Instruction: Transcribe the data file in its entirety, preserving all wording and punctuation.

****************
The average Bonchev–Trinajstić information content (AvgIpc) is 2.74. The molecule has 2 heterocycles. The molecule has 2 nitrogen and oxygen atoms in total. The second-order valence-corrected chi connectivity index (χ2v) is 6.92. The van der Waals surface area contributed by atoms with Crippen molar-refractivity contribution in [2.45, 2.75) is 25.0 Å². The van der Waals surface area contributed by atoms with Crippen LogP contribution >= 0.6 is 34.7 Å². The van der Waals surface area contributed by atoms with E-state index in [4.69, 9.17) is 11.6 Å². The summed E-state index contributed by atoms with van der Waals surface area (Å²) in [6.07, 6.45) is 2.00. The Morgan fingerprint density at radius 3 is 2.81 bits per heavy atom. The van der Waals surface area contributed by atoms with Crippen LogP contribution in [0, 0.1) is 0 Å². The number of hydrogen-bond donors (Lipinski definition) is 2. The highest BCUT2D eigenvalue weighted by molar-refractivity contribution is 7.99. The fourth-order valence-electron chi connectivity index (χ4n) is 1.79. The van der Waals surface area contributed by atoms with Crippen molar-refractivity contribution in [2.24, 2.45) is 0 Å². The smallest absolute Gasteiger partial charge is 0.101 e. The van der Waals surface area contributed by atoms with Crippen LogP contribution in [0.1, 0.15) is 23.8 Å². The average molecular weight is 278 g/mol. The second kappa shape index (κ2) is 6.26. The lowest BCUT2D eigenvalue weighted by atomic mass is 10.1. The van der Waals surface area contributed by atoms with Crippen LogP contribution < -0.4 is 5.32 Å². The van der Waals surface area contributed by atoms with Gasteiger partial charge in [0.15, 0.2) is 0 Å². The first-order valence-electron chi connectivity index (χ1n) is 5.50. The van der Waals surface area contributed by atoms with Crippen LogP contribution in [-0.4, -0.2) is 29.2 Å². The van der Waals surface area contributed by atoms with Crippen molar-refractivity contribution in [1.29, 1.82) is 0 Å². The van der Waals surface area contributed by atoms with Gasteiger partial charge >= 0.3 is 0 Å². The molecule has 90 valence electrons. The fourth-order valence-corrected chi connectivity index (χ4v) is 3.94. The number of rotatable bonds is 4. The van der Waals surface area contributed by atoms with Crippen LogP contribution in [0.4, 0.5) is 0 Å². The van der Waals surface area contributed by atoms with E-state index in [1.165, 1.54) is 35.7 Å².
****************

The average Bonchev–Trinajstić information content (AvgIpc) is 2.74. The molecule has 2 heterocycles. The molecule has 2 nitrogen and oxygen atoms in total. The second-order valence-corrected chi connectivity index (χ2v) is 6.92. The van der Waals surface area contributed by atoms with Crippen molar-refractivity contribution in [2.45, 2.75) is 25.0 Å². The van der Waals surface area contributed by atoms with Crippen LogP contribution >= 0.6 is 34.7 Å². The van der Waals surface area contributed by atoms with E-state index in [4.69, 9.17) is 11.6 Å². The summed E-state index contributed by atoms with van der Waals surface area (Å²) in [6.07, 6.45) is 2.00. The Morgan fingerprint density at radius 3 is 2.81 bits per heavy atom. The van der Waals surface area contributed by atoms with Crippen LogP contribution in [0, 0.1) is 0 Å². The number of hydrogen-bond donors (Lipinski definition) is 2. The highest BCUT2D eigenvalue weighted by molar-refractivity contribution is 7.99. The fourth-order valence-electron chi connectivity index (χ4n) is 1.79. The van der Waals surface area contributed by atoms with Crippen molar-refractivity contribution in [2.24, 2.45) is 0 Å². The smallest absolute Gasteiger partial charge is 0.101 e. The van der Waals surface area contributed by atoms with Crippen LogP contribution in [0.1, 0.15) is 23.8 Å². The average molecular weight is 278 g/mol. The second kappa shape index (κ2) is 6.26. The lowest BCUT2D eigenvalue weighted by atomic mass is 10.1. The van der Waals surface area contributed by atoms with Crippen LogP contribution < -0.4 is 5.32 Å². The van der Waals surface area contributed by atoms with Gasteiger partial charge in [0.15, 0.2) is 0 Å². The first-order valence-electron chi connectivity index (χ1n) is 5.50. The van der Waals surface area contributed by atoms with Crippen LogP contribution in [-0.4, -0.2) is 29.2 Å². The van der Waals surface area contributed by atoms with Crippen molar-refractivity contribution in [1.29, 1.82) is 0 Å². The van der Waals surface area contributed by atoms with Gasteiger partial charge >= 0.3 is 0 Å². The molecule has 90 valence electrons. The fourth-order valence-corrected chi connectivity index (χ4v) is 3.94. The number of rotatable bonds is 4. The van der Waals surface area contributed by atoms with Crippen LogP contribution in [0.4, 0.5) is 0 Å². The van der Waals surface area contributed by atoms with E-state index in [1.165, 1.54) is 35.7 Å².